If you are choosing Discus on your own, however, there are several things to look for.

  • The fish should be active.
  • As you approach their tank, observe the behavior of the fish. Watch if they react to you by swimming toward you as if to say, “Here comes the person with the food,” or if the fish hides in a corner and cowers in fear.
  • The fish should have clear fins with little to no splits in either the fins or tails; it should also have clear eyes.
  • Request that the seller feed the fish in front of you. Observe both what the seller is feeding as well as how interested the Discus is in the food.
  • If the seller feeds live food, such as live worms, ask if they can feed a frozen or freeze-dried food, instead, and observe if the fish will eat those foods. Your ability to keep the fish healthy at your home or office will depend partly on your ability to keep them well fed. If the fish eats only live foods, you would need to have constant access to live foods, and that is not always possible. Discus will quite readily eat frozen and freeze dried foods, such as beef heart, bloodworms, and commercially prepared frozen Discus foods. Discus-specific pellet foods can also be used, in conjunction with freeze-dried and frozen food.
  • Body shape on a Discus is important; they should have a very round shape.

Maintenance for Your Discus Tank

Regular water changes, either with de-chlorinated tap water or with Deionized or Reverse Osmosis purified water, is generally considered extremely important in a Discus tank. Weekly water changes of ten to fifteen percent of the water in the tank will not only help with the quality of the water and the color of the fish, it will also encourage quicker growth in the fish.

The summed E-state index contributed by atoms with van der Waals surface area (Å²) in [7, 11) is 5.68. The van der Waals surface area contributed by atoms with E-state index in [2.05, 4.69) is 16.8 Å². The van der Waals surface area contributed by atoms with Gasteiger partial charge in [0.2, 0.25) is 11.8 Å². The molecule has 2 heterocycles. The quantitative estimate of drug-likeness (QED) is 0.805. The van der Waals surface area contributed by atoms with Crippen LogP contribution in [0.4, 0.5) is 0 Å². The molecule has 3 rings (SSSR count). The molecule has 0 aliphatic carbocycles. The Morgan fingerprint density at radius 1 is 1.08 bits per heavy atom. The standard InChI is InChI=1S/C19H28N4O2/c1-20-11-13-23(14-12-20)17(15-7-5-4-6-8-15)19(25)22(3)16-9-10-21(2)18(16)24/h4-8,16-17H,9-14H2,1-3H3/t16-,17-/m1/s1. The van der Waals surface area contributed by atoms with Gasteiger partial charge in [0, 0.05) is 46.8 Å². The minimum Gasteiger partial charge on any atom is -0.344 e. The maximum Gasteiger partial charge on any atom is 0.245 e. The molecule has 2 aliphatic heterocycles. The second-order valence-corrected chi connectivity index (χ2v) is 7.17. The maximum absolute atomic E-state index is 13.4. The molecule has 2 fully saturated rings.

Replacing the media in filters on a regular basis is also important, usually once each month.

Setting up lighting on timers is a good idea for any aquarium, so it will give the fish a regular day and night cycle. If there are live plants in the tank, this also keeps the plants from getting too little or too much light.

All of these things are just a touch on the surface of keeping Discus. Anyone with a couple of years of experience keeping tropical fish can make the plunge into Discus keeping. You will most likely have good success as long as patience is used and proper feeding, equipment and water quality are in place. There are a variety of websites focused on Discus available on the internet, and there have been many books on Discus published. It is recommended to read and research as much as possible before deciding to make the switch to these wonderful fish, but most who make the change never look back.

Editor’s Note: This post was originally published in September 2010 and has been completely revamped and updated for accuracy and comprehensiveness.